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I'm sending via Bluetooth with an Android App two bytes like this:

private void _sendCommand(byte command, byte arg)
{
    if (CONNECTED)
    {
        try
        {
            os.write(new byte[]{command, arg});
            os.flush();

        } catch (IOException e) {
            Log.e(TAG, "Error sending command: " + e.getMessage());

        }
    }
}

And this is the code I'm using to receive them with Arduino:

byte _instruction;
byte _arg;

void loop() 
{    
  while(Serial.available() < 2)
  {
    digitalWrite(LED_BUILTIN, HIGH);
  }

  digitalWrite(LED_BUILTIN, LOW);

  _instruction = Serial.read();
  _arg = Serial.read();
  Serial.flush();

  switch (_instruction) 
  {

     ...

  }
}

I don't have any problems sending just one byte (modifying the code to receive just one), but I can't do the same with two bytes. It's always stuck in the while. Any idea of what I'm doing wrong?


EDIT: As ST2000 pointed out, there was a problem of syncronization, so this is the code working properly:

void loop() 
{    
  // Wait until instruction byte has been received.
  while (!Serial.available());
  // Instruction should be read. MSB is set to 1
  _instruction = (short) Serial.read();

  if (_instruction & 0x80)
  {
    // Wait until arg byte has been received.
    while (!Serial.available());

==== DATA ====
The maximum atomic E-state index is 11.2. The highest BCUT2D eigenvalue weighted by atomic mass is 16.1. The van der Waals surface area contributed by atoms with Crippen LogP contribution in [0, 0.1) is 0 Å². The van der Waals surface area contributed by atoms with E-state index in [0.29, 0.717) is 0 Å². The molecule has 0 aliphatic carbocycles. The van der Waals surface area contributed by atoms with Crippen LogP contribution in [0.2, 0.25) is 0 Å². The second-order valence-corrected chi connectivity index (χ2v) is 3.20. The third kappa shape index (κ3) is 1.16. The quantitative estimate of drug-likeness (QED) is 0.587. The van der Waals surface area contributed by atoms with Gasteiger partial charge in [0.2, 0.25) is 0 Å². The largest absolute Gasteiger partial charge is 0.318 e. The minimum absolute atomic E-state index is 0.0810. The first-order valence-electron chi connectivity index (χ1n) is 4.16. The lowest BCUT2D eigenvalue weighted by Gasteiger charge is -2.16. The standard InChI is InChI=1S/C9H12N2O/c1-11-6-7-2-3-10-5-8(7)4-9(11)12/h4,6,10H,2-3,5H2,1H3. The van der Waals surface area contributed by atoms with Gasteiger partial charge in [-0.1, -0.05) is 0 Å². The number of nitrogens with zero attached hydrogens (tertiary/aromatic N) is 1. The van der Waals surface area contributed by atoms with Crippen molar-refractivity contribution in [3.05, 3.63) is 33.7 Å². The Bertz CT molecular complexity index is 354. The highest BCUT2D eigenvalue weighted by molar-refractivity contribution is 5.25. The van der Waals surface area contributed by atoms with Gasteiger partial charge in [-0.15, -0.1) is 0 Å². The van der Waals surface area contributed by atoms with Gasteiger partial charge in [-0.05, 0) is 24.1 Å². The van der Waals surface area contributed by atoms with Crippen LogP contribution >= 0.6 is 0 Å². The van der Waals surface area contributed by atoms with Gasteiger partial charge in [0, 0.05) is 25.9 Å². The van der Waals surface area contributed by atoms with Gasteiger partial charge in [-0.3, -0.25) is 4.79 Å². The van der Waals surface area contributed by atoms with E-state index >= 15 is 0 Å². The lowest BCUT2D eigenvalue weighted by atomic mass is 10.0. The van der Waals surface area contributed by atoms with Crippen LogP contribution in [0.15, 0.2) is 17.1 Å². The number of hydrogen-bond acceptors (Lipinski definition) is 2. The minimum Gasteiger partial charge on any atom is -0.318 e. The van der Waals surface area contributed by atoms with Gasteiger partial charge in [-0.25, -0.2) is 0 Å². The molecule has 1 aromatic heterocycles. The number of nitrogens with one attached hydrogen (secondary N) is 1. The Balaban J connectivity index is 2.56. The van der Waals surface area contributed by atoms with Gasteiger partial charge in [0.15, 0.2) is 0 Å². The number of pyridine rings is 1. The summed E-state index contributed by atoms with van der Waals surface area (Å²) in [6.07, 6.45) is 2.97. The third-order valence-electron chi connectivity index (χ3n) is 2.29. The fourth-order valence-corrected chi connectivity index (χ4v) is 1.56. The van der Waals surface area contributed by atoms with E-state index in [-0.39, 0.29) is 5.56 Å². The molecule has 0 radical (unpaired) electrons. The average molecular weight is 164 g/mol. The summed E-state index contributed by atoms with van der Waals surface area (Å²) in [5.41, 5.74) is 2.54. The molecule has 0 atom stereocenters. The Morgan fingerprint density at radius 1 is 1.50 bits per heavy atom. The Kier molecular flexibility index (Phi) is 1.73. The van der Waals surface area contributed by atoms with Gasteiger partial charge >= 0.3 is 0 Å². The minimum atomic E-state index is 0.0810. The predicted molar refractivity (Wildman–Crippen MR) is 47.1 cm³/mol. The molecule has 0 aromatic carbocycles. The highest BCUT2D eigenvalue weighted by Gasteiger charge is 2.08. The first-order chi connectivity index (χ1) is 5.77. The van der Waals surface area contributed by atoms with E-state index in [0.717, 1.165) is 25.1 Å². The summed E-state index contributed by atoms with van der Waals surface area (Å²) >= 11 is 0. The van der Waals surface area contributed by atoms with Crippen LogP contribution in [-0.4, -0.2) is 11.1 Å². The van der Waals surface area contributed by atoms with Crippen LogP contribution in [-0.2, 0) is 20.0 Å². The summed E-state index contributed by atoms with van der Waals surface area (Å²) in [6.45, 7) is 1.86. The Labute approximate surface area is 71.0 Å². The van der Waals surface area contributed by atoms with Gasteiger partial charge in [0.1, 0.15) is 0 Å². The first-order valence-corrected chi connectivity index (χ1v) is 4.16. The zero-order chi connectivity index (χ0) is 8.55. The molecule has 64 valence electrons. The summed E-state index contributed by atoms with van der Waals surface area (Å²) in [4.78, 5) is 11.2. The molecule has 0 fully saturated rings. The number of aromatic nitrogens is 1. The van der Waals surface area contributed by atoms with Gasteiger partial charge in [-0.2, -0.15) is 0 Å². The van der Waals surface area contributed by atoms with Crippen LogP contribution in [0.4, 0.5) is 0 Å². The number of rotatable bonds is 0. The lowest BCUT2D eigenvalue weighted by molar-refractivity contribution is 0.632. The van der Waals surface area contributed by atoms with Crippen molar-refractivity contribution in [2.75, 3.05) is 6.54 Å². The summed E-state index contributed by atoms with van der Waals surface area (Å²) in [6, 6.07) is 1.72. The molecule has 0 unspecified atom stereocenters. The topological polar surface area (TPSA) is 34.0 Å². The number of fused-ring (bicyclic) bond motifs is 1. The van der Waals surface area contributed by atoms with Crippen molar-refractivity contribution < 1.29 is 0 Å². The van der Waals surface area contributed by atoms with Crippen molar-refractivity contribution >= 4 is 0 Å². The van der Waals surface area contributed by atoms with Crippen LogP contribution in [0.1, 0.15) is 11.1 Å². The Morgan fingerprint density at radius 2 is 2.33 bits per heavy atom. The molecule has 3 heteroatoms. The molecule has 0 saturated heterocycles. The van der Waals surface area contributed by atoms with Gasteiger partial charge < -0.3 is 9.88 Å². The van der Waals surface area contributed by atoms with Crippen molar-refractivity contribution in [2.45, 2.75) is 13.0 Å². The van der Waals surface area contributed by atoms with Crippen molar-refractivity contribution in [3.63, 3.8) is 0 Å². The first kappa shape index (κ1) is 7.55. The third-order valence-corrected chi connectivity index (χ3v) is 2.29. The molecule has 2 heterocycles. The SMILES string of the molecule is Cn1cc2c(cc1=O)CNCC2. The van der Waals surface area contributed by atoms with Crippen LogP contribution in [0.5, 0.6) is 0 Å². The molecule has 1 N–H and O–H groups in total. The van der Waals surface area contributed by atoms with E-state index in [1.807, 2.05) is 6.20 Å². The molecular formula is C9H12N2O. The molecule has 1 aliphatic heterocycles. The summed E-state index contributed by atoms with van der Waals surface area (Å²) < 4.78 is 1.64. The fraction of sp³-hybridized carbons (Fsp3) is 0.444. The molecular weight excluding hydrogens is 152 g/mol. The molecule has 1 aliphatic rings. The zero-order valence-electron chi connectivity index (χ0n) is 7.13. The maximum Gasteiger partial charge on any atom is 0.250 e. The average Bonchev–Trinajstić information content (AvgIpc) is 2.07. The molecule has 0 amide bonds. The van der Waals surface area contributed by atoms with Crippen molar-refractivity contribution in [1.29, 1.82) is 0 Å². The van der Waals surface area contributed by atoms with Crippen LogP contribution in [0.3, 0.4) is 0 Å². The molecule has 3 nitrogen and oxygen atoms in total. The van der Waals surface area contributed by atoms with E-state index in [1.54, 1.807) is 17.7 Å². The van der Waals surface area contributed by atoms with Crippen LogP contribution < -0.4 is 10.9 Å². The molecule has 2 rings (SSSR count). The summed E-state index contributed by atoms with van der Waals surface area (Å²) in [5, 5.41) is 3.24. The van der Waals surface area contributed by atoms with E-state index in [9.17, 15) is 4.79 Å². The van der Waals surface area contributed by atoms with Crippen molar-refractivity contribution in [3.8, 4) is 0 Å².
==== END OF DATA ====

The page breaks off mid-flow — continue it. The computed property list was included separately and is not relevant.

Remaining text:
// Read the argument.
    _arg = (short) Serial.read();

    switch (_instruction) 
    {
      ...
    }
  }

  Serial.flush();
}

Thanks,

  • What test data are you using? Try sending printable bytes (ASCII) first. – Mikael Patel Jan 1 '17 at 16:22
  • @MikaelPatel I'm sending as first byte 0x50 and as second byte a value between 0 and 100. – cuoka Jan 1 '17 at 16:50
  • Your code never gets out of the while loop ? – Andre Courchesne Jan 1 '17 at 17:23
  • @AndreCourchesne No, it does not. – cuoka Jan 1 '17 at 18:51
  • How was your source code when sending succesfully only one byte ? – J. Piquard Jan 1 '17 at 19:43
1

There may be a underlying problem with synchronizing the transmitter and receiver. They both have to agree / know which is a command byte and which is a data byte.

In order to do this, some protocols sacrifice a bit. For example you could set the most significant bit for commands and not set the most significant bit for data. However, that does mean you can only send data in the range of 0 to 127. And it does restrict you to only 128 commands. If you need more, and want to stick to this "most significant bit" approach, you could break your data into chunks and only send 7 bits at a time. The possibilities are many. Use this one or make one up that fits your needs better.

In order to implement this approach, you will need to read and process each byte as it arrives. You can not wait until you accumulate the expected number of bytes as this assume you are always in sync with the transmitter. Which may not be the case.

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